• 18 OCT 16
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    HSRAANZ Members – tell us about your research

    We want to encourage and help HSRAANZ members to publicise their research. You can do this simply, by completing our template. All we require is a 500 word summary for the HSRAANZ Blog, a 100 word summary for the HSRAANZ email newsletter and a 140 character summary for @hsraanz so that we can tweet about the paper and share a link to the blog. You can also post a photo of yourself or your team. For an example of how this can be done take a look at the post below “When newer isn’t better: We’re paying too much for patented pharmaceuticals” which looks at the latest research from our President, Jon Karnon

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    • 18 OCT 16
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    When newer isn’t better: We’re paying too much for patented pharmaceuticals.

    New pharmaceuticals are often listed on the Pharmaceutical Benefits Schedule at the same price as an equivalent pharmaceutical. Analysis of denosumab for the treatment of osteoporosis shows that the government has been paying almost $250,000 to gain the equivalent of one additional quality adjusted life year (QALY) since its comparator, alendronate went off patent. The Australian government should review listed pharmaceuticals as their comparator comes off patent to reflect the lower price of the comparator as well as any new clinical and economic data.

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    • 04 OCT 16
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    HSRAANZ AGM and Call for nominations for the Executive Committee

    The Association is seeking nominations for its eight elected office bearers (President, Vice President, Secretary, Treasurer and four ordinary members). Office bearers are elected by and from among the members of the Association and hold office from the end of the Annual General Meeting immediately following their election is declared until the end of the second Annual General Meeting held thereafter. The results will be announced at our Annual General Meeting on 1 December.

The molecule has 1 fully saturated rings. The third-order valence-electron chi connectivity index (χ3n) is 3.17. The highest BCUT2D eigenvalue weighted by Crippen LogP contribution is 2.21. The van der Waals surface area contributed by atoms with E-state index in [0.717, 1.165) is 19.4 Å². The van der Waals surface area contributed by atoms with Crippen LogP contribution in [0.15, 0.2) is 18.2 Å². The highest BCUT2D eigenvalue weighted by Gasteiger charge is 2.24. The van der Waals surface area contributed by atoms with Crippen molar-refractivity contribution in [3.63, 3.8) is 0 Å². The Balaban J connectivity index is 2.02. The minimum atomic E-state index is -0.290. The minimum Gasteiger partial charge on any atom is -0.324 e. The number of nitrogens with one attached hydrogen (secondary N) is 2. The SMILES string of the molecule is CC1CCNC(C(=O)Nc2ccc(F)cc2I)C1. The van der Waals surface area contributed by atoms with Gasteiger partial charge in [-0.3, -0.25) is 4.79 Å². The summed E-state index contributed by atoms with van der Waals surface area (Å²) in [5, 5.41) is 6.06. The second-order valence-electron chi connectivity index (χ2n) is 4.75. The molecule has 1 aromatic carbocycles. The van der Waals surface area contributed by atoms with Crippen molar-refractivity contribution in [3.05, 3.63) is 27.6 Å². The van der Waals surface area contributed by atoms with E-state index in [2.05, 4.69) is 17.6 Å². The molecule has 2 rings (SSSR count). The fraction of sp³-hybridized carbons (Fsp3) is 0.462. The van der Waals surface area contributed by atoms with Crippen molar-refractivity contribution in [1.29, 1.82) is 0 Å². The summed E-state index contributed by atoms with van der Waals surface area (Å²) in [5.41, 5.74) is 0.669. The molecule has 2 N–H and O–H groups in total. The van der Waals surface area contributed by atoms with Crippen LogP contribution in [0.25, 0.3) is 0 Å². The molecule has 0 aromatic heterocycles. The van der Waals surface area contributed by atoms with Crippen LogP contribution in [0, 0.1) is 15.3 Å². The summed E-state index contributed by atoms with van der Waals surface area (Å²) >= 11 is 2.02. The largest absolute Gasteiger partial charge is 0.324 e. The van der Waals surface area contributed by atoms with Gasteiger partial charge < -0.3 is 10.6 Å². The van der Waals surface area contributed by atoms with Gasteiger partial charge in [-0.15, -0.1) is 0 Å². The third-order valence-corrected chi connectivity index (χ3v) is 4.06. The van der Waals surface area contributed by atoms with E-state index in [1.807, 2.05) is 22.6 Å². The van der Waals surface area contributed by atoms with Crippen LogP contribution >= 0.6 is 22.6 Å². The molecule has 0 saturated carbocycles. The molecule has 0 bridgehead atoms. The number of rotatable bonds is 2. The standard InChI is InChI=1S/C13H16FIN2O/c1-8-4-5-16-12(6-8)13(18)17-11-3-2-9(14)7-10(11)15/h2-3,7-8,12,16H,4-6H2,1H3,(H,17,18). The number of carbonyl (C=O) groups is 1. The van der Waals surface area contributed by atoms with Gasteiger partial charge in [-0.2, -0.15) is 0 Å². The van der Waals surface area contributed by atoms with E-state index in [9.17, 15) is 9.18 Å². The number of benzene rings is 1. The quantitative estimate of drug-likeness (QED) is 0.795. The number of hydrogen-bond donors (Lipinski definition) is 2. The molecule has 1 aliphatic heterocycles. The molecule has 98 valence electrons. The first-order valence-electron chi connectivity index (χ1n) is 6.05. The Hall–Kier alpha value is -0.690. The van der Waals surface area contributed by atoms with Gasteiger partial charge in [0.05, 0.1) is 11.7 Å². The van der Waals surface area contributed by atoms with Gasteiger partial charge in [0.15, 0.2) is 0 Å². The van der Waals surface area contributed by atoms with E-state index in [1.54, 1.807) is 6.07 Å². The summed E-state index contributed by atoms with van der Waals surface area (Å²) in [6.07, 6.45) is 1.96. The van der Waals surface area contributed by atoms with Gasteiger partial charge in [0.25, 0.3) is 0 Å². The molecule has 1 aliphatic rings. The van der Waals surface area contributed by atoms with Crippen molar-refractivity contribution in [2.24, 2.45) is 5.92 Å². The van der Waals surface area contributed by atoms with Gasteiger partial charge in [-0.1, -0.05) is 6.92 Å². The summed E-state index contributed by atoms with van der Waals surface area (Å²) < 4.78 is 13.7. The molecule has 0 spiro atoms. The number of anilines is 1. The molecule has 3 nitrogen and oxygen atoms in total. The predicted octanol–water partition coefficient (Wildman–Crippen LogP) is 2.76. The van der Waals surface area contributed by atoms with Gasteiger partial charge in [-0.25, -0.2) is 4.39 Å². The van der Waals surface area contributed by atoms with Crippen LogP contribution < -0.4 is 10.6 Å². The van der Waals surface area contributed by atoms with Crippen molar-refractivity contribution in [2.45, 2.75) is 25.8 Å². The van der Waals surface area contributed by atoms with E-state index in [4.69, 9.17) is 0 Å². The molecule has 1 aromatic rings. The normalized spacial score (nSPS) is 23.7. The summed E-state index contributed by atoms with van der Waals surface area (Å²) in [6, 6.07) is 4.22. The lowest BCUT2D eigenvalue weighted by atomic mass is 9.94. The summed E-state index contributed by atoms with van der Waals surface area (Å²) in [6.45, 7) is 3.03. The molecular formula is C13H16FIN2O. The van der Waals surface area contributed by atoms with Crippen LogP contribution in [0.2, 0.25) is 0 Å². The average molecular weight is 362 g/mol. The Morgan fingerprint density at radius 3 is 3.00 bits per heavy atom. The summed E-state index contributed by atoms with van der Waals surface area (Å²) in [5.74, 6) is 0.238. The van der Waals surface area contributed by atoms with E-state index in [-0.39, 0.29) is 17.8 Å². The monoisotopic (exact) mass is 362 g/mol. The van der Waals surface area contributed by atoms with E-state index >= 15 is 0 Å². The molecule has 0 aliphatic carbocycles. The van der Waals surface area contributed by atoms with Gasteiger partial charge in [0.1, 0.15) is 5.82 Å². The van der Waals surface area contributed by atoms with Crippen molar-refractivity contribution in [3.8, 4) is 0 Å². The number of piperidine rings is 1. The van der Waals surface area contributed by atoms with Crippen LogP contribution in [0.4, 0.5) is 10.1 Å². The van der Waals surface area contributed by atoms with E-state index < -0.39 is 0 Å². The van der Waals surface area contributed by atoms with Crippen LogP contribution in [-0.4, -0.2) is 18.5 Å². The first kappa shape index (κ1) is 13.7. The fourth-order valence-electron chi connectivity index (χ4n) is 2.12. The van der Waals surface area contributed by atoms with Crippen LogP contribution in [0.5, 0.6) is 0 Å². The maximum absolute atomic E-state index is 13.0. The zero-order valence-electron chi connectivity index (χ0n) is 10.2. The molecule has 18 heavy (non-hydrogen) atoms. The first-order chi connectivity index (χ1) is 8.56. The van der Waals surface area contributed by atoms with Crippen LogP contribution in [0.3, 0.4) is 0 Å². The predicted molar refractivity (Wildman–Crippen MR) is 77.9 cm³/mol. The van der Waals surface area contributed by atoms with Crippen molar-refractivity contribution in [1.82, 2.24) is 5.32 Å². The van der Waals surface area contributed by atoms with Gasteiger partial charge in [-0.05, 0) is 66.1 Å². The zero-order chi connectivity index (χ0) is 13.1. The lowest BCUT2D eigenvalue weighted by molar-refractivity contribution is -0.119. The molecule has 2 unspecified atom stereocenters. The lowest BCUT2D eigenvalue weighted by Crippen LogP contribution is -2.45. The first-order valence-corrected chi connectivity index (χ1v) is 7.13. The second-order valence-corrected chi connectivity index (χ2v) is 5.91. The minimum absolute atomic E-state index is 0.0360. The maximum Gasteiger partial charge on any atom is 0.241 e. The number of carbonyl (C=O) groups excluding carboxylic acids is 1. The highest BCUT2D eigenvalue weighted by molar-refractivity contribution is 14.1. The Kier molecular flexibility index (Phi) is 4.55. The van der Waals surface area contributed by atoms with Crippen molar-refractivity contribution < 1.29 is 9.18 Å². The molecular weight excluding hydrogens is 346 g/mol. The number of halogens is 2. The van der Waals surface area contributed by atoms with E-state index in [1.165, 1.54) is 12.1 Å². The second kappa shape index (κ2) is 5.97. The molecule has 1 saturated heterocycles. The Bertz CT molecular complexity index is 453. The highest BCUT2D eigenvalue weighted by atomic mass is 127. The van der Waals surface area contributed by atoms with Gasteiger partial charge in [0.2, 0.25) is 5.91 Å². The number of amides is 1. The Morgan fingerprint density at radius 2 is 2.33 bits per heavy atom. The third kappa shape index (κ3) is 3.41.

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    • 30 SEP 16
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    Watch the video from our latest webinar – Choosing Wisely – where we came from, where we are going and why we need you.

    In this webinar held on Sep 28, 2016 11:30 AM (AEST) Dr Robyn Lindner from NPS MedicineWise and Professor Adam Elshaug who is a member of the Choosing Wisely Advisory Group outlined the road travelled thus far in facilitating the roll out Choosing Wisely Australia: the challenges, successes and lessons learned. A video of the webinar is now available.

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    • 29 SEP 16
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    HSRAANZ Webinar Series (19 October 2016) – Developing primary care that is fit for the future: cross-country comparisons

    In this webinar, Professor Judith Smith, Director, Health Services Management Centre, University of Birmingham will draw on her extensive research and policy experience of primary care in the UK, New Zealand and Australia to examine the opportunities and risks of developing new models of primary care that are fit for the future. She will draw out cross-country comparisons and learning, and identify the particular challenges that need to be addressed (and researched) if current policy ambitions for primary care are to be realised.

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    • 22 SEP 16